Living with Dementia

What is dementia?

In South Asian communities there is not one word that can be used to describe dementia. Dementia is a set of symptoms that may include problems remembering, speaking and understanding. It is important to understand that dementia is a medical condition and not a natural part of ageing.

Dementia is nothing to be ashamed of. There is often a misconception in some South Asian communities that if you have dementia, you are being punished for something that has happened in a past life or as a result of black magic. These beliefs often result in a delay in diagnosis but it is really important to get an early diagnosis so you and your family can manage this condition.

Signs and symptoms of dementia

There are many different types of dementia. In the South Asian community, vascular dementia is most common. Dementia affects people in different ways. There are some of the common signs and symptoms with real-life examples shared from the local South Asian community:

  • Difficulty in recalling things or events that have recently happened. Forgetting their way home from shops, names, places, events and dates. “When I eat my lunch I will forget a short while later what I have eaten”.
  • Difficulty remembering how to do everyday tasks. “I knew something wasn’t right as my dad wasn’t able to remember how to use the television remote control”. A woman explained her father kept putting the electric kettle onto the gas hob and melting it as he was used to using a whistling kettle to make a cup of tea.
  • Difficulty with speech and language. A difference in the person’s ability to talk, read and write, having difficulties following conversations or forgetting words. The person affected may also repeat conversations. “A woman who attended our support group kept repeating the same sentences over and over again, other members of the group did not want to sit with this woman as they felt there was something wrong with her but didn’t know what it was”.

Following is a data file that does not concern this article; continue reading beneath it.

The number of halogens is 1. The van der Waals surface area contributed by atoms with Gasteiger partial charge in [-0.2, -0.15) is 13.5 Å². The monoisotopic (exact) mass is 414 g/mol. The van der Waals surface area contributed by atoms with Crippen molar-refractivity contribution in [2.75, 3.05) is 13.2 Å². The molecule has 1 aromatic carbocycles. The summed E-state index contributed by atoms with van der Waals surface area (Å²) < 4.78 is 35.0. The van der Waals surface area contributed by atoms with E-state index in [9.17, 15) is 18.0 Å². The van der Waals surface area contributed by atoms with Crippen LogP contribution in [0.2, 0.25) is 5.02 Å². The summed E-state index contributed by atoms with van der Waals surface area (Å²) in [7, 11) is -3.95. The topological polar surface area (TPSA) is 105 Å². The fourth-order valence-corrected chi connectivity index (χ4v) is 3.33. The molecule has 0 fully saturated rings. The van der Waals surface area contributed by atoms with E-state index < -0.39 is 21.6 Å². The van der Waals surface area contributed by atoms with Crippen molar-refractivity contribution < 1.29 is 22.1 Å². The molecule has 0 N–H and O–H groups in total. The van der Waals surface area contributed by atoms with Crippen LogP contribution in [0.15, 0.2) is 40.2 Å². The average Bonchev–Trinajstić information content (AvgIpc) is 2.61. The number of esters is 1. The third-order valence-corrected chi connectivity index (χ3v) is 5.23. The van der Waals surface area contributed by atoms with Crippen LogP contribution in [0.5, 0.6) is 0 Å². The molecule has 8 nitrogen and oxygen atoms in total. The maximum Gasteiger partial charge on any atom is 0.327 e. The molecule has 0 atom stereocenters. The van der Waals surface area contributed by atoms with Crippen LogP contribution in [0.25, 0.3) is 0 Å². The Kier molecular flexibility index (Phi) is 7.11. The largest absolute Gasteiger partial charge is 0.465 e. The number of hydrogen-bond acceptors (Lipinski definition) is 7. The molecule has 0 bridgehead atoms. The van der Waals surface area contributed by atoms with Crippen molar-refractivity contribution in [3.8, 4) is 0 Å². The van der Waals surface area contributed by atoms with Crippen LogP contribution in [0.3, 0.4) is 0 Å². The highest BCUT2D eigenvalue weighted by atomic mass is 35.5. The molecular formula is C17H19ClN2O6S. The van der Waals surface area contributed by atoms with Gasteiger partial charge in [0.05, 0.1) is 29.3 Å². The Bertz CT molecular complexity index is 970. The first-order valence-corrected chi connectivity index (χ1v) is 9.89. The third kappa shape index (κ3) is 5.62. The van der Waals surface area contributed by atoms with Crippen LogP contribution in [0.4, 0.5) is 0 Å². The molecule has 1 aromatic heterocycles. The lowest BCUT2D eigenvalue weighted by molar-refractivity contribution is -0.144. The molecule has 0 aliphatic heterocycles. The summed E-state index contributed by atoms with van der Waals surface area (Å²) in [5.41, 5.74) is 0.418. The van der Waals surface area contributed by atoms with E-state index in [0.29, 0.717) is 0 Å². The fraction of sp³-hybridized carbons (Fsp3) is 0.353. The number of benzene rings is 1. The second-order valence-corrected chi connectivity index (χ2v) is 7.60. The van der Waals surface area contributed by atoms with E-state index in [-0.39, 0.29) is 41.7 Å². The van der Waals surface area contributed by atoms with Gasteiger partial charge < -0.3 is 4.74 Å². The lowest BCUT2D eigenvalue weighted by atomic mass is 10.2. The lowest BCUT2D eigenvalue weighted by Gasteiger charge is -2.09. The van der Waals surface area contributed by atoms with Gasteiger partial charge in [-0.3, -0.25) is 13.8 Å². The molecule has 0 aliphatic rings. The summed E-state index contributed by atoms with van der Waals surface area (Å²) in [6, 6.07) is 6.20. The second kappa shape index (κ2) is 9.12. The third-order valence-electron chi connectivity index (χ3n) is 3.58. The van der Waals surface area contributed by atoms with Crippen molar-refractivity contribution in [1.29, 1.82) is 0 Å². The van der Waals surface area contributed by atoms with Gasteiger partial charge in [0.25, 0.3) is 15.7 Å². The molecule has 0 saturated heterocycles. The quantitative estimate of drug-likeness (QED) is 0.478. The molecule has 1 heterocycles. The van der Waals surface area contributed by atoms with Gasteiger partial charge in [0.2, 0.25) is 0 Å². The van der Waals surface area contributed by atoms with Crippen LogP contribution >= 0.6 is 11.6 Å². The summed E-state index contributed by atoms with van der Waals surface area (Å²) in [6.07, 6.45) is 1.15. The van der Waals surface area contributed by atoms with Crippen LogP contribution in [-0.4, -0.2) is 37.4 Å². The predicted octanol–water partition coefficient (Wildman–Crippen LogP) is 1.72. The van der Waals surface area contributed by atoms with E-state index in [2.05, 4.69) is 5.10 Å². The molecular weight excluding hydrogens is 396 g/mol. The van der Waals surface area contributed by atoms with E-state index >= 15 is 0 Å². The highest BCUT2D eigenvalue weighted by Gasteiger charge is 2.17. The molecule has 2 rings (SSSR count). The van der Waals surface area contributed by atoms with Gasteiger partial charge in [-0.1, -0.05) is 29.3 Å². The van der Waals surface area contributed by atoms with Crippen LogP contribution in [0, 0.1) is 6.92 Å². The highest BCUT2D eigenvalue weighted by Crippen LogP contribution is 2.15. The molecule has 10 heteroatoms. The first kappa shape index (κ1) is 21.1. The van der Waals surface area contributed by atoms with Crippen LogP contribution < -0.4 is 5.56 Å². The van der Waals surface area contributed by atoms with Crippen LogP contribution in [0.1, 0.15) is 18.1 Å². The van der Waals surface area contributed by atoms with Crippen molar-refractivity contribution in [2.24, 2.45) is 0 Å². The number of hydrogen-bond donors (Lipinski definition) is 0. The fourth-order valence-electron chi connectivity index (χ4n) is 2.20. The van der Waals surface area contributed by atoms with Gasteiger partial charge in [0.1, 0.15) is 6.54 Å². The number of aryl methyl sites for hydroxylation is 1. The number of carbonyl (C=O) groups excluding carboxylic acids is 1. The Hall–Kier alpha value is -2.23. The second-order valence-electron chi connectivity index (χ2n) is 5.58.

• Appearing confused/disorientated – struggling to reach for things like a cup of tea, or bumping into things.
  • Changes in a person’s personality and mood – As parts of the brain that control emotion are affected by the illness, people with dementia may feel: sad, frightened or angry about what is happening and become withdrawn. “I had always been able to discuss anything with my father, but he started to become argumentative and obstructive and he wasn’t like that before”.

If you or someone you know is experiencing any of the above symptoms, there could be lots of reasons for this. It’s really important to make an appointment with your GP. Don’t worry about these symptoms as although it could be dementia, it could also be any of the following:

  • Anaemia
  • An untreated infection
  • Dehydration
  • Thyroid Problems
  • Diabetes
  • Heart disease
  • Stress
  • Depressions

Some of the conditions above can be easily treated, but all of them need medical advice and can be made easier to live with if diagnosed early.